Frozen Shoulder Syndrome isn't as cool as it sounds

If you've ever had a sore shoulder or have had the horrible misfortune of suffering through a Frozen Shoulder these (hilarious) "T-Rex Trying" pictures hit pretty close to home.


Last one, promise.


Frozen shoulder - or the fancy clinical name "Adhesive capsulitis" is a disabling disorder of the shoulder capsule and the connective tissue surrounding the shoulder (glenohumeral joint - which will now be referred to as GHJ from now on). Which causes the GHJ to become stiff and inflamed which will also cause great restriction, limiting most movements and causing chronic pain. The pain is usually constant but can be worse at night and they hate being cold, even though the name suggests otherwise.  


The actual cause of Frozen Shoulder is actually still not completely understood (weird, yes?). About 50% seem to stem from an injury to the GHJ (like a fall broken with an outstretched arm, post surgery to the GHJ, untreated biceps or triceps tendinitis) these are called secondary frozen shoulders. The other 50% just appear with no rhyme or reason and these are called primary frozen shoulders. And at least in it's idiopathic form (arrises spontaneously) this is 70% more prevalent in the female population than the male population and will usually effect women ages 40-70 years of age. But enough of the doom and gloom, if you've had this once, it very rarely comes back again. 

Now for an anatomy lesson, yaaay!


The shoulder is a modified ball in socket joint, with the top part of the arm bone (humerus) being the ball and the shallow cup on the end of the shoulder blade (scapula) being the socket. This is the best design to give maximum mobility to the shoulder, but it also makes it super unstable. To improve the instability 4 muscles (called the rotator cuff) and a wad of tough internal ligaments come to the rescue. 

Surrounding the GHJ is a little bag called the capsule. If you were to raise your arm above your head, the capsule becomes fully stretched, and when the arm is lowered back to the side of the body the capsule hangs down in a little sack (called the plica). Inside this capsule is a little bursa that is filled with synovial fluid (like WD-40 for your joints) this capsule contains up to 60ml of synovial fluid. The fluid helps the joint move without pain and also gives the joint surface nutrients for repairs. 



Once the shoulder becomes "frozen" that small sack that contains the synovial fluid will shrink and begin to stick to itself, as this stickiness occurs the synovial fluid drains away to about 5ml, now you have that dry crackly joint happening. Crunch. This sticky cracky frenzy is brought on through massive amounts of localised inflammation and more inflammation spreading to other soft tissues through the shoulder girdle.When Frozen Shoulder occurs arthroscopic cameras have shown these bursae to shrink down to half their normal size. The shoulder isn't a massive joint, so there isn't a lot of space kicking around in there, so once that inflammation starts thousands of microscopic cells of inflammation can easily make their way from sheath to sheath till eventually the entire shoulder joint becomes surrounded in this huge inflammatory cycle.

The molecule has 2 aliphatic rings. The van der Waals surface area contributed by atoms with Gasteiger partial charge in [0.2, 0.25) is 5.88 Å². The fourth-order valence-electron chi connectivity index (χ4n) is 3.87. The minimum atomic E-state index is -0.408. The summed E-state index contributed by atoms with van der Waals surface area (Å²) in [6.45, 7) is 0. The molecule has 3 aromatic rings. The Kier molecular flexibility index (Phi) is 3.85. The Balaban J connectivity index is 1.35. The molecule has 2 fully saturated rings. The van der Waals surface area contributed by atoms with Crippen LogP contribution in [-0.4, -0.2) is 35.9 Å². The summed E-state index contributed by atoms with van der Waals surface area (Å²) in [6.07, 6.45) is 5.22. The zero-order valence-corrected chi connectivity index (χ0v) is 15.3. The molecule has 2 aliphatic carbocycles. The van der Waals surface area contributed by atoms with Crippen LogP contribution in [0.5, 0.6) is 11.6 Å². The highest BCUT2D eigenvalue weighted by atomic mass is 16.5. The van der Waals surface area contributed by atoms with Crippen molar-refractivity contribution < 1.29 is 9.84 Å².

The nature of inflammation/swelling isn't a bad thing, this is a natural healing mechanism your body does. But sometimes the place being inflamed doesn't get the memo that it's supposed to be healing itself. Swelling/inflammation always feels worse at night or as soon as you wake up. Once you start to get the joint moving the swelling will dissipate and the pain will reduce. 

There are 2 types of inflammation: Acute and chronic. Acute, for example is when you are happily jogging down the local running track, hit a tiny divot in the dirt and your ankle folds in half causing it to rapidly swell and diminish over the next 72 hours (not speaking from experience...#clumsy). And then there's chronic, which lasts much longer than 72 hours. Once this type of inflammation starts it will fester for months on end. In the case of Frozen Shoulders there is some acute inflammation, but unfortunately chronic inflammation is the major player at work. 


Once the swelling and inflammation spread through the GHJ the arm movements will rapidly diminish. Within a few weeks, the arm becomes frozen and cannot be raised more than 50 degrees in any direction (normal ROM function is 180 degrees front, back side to side). Your muscles throughout the rotator cuff (Supraspinatus, Infraspinatus, Teres minor, Subscapularis) become weak and will slowly start to waste. With the muscle wasting happening rapidly it cannot be chalked up to lack of use. Again, the muscle wasting in the frozen shoulder is not fully understood and can be a result of a neurological phenomenon. I believe it has to do with the inflammation and lack of circulation that is happening within the GHJ, the lack of nutrients causes the wasting in the same way the muscle rapidly wastes when a arm (for example) is broken. 



The worst part about Frozen Shoulder Syndrome are the set backs. One you start making a bit of headway, the smallest set back can trigger the entire process to start over again. Remember when we were talking about acute and chronic inflammation? Anti-inflammatories are fantastic at treat inflammation/swelling in it's acute stage but not so good in the chronic stage. Manual therapy, and exercise are the best treatments for this. It may all sound quite depressing, but do know it is fixable, you just need to be proactive about it. It isn't something that will fix quickly on its own. Talk to your Physiotherapist and set up sessions with a physio then see a qualified remedial massage therapist for manual therapy after your physio sessions. 

Below are some great links for exercises to get you going - As always check with your health care provider to make sure these exercises are right for you.